Koch’s Oxymed website lists several oxygen concentrators. The Philips EverFlo, for example, costs 1,550 Swiss francs ($ 1,715). Other devices have price tags ranging from 1,250 to 4,850 francs.
Models imported from China may be more affordable at Rs 25,000, but due to high demand and rising prices, some in Delhi are paying Rs 80,000 for a part. Indian low-cost carrier SpiceJet Ltd. said it has flown more than 27,000 oxygen concentrators from the US, Hong Kong, mainland China and Singapore.
Until recently, the federal government of India used to impose an import duty of up to 20.4% on oxygenators, but the levies were temporarily lifted in the first week of May after bureaucracy prevented equipment and medicines from that save lives reach those in need.
An aid fund set up by the prime minister last year is scheduled to order 150,000 units of an oxygen supply system developed by India’s Defense Research and Development Organization, the government said on Wednesday.
Demand for these oxygen concentrators is likely to increase further, said Mathur of the Million Sparks Foundation. Home care, government-run facilities that add more beds, and hotels that become Covid care centers will drive demand, he said.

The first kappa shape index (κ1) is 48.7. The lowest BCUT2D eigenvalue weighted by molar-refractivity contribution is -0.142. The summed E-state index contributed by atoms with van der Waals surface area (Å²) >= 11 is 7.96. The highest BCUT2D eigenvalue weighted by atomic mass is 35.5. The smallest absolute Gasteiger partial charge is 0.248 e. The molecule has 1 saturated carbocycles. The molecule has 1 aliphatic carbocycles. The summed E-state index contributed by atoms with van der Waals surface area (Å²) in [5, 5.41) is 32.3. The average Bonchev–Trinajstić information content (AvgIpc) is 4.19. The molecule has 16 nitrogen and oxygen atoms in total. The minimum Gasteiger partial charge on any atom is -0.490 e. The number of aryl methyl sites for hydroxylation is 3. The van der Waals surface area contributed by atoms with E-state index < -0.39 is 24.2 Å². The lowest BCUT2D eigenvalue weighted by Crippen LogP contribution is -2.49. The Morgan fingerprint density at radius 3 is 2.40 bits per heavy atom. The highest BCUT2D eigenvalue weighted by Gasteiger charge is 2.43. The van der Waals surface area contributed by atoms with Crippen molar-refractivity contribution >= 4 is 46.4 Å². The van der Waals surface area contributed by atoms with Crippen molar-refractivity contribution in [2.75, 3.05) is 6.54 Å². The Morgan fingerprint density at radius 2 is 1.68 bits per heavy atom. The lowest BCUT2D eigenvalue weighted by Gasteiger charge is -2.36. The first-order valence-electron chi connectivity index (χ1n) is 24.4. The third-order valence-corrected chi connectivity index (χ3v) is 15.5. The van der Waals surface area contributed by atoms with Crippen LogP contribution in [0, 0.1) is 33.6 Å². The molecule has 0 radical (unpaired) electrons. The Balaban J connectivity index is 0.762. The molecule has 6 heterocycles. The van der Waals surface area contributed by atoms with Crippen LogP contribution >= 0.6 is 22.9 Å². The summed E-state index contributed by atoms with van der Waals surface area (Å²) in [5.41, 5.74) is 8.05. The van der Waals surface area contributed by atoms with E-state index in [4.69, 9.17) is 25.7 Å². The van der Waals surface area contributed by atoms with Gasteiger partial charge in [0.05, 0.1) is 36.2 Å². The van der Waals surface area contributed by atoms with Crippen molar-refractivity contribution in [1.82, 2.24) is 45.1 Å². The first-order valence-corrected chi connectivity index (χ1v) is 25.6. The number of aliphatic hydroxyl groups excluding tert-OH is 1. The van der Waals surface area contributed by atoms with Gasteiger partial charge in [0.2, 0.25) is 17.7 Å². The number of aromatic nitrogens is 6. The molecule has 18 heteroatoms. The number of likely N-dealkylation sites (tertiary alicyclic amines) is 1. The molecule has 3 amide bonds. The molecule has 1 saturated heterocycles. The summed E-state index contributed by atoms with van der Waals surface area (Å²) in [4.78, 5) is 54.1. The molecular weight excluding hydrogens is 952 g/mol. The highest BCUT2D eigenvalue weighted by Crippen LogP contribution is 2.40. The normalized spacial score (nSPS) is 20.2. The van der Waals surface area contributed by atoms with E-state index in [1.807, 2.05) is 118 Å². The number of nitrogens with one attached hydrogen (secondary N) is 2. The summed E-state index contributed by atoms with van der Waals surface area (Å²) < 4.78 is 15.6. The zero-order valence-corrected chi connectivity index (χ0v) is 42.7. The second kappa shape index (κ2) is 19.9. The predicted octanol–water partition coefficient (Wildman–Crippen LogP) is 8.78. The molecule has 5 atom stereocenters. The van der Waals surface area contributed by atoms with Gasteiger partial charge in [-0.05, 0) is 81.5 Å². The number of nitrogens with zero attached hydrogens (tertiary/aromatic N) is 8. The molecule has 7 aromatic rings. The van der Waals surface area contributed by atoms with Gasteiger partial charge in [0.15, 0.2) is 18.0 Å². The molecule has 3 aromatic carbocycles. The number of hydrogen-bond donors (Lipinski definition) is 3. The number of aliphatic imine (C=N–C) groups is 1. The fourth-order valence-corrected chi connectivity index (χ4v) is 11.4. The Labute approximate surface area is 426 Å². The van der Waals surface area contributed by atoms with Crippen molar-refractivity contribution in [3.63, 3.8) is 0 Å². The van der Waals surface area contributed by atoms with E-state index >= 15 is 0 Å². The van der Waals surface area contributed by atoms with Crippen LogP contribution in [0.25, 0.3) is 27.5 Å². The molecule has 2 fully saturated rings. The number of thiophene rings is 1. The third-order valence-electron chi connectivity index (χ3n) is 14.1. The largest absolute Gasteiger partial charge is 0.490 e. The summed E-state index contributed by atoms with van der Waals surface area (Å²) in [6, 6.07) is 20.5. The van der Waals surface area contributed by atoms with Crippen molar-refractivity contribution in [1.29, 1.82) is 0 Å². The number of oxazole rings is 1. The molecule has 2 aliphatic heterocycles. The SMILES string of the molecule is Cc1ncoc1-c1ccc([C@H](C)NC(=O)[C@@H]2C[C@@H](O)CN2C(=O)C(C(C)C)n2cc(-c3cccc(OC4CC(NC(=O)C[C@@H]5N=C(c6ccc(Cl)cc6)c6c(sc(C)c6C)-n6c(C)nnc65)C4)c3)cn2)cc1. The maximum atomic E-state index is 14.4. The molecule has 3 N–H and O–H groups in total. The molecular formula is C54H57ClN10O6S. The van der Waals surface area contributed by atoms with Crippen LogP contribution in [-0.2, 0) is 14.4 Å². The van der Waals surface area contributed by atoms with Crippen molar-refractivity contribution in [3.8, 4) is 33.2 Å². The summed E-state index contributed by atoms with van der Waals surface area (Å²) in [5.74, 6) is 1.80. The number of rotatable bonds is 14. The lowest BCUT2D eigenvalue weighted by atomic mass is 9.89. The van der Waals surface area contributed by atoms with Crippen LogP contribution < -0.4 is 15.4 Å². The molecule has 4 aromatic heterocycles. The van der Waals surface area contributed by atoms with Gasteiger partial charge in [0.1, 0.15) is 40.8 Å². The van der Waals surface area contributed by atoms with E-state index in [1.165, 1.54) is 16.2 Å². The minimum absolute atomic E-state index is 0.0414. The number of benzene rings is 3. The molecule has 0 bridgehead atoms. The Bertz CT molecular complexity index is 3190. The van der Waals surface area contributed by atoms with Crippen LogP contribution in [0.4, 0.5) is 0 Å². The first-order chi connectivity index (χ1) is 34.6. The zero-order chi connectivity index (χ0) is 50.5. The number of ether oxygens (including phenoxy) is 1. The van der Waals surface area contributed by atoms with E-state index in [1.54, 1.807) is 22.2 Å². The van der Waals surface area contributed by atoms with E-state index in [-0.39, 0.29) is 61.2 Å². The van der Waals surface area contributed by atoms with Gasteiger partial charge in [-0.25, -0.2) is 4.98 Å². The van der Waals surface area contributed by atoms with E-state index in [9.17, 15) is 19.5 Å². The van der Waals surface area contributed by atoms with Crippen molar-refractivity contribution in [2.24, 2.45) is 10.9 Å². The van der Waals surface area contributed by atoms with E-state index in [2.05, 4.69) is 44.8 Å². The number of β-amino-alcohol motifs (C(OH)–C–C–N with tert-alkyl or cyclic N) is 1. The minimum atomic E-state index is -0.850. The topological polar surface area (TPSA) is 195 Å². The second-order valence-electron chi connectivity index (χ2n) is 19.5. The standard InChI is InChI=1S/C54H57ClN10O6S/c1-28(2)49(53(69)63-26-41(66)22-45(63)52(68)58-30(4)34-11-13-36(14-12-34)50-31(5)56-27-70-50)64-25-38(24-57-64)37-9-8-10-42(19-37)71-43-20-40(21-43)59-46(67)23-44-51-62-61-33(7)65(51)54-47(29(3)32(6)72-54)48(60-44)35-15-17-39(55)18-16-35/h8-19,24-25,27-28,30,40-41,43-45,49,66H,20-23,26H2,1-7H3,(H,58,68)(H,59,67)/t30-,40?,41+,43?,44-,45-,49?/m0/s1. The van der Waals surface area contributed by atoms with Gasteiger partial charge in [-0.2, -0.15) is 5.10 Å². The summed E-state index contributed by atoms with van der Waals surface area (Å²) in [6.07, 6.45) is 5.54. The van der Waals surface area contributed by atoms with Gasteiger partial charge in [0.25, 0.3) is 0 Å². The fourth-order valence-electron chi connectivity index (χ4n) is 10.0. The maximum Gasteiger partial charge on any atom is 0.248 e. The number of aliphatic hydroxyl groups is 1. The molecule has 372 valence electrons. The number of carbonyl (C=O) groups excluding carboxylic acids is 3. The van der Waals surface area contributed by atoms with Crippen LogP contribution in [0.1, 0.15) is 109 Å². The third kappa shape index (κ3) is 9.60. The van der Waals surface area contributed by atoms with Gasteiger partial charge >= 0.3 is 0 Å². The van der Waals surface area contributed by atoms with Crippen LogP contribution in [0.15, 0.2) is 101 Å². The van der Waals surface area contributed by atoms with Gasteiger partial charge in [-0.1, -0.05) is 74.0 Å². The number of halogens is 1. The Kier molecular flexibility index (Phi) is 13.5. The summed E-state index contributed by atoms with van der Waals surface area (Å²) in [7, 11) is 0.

“The next big concern is that the pandemic is clearly moving to semi-urban and rural areas,” he said. “The government should start planning to improve oxygen availability in these areas to be ready to respond.”
Meanwhile, in a small town about 20 miles east of Zurich, Dino Vivarelli runs MediCur AG, a retailer specializing in everything related to oxygen, from therapies to air purifiers. He has never done business outside of Switzerland.
But after the Indian embassy contacted him about two weeks ago for large amounts of liquid oxygen, Vivarelli said he has been receiving inquiries from charities and the Indian diaspora in Switzerland and Germany. Until recently, he said he used to be able to order oxygen concentrators by the dozen by email and have them delivered the next day.
“Those days are over,” he said by phone. “It started with a one week delay. Now we are in about a month. ”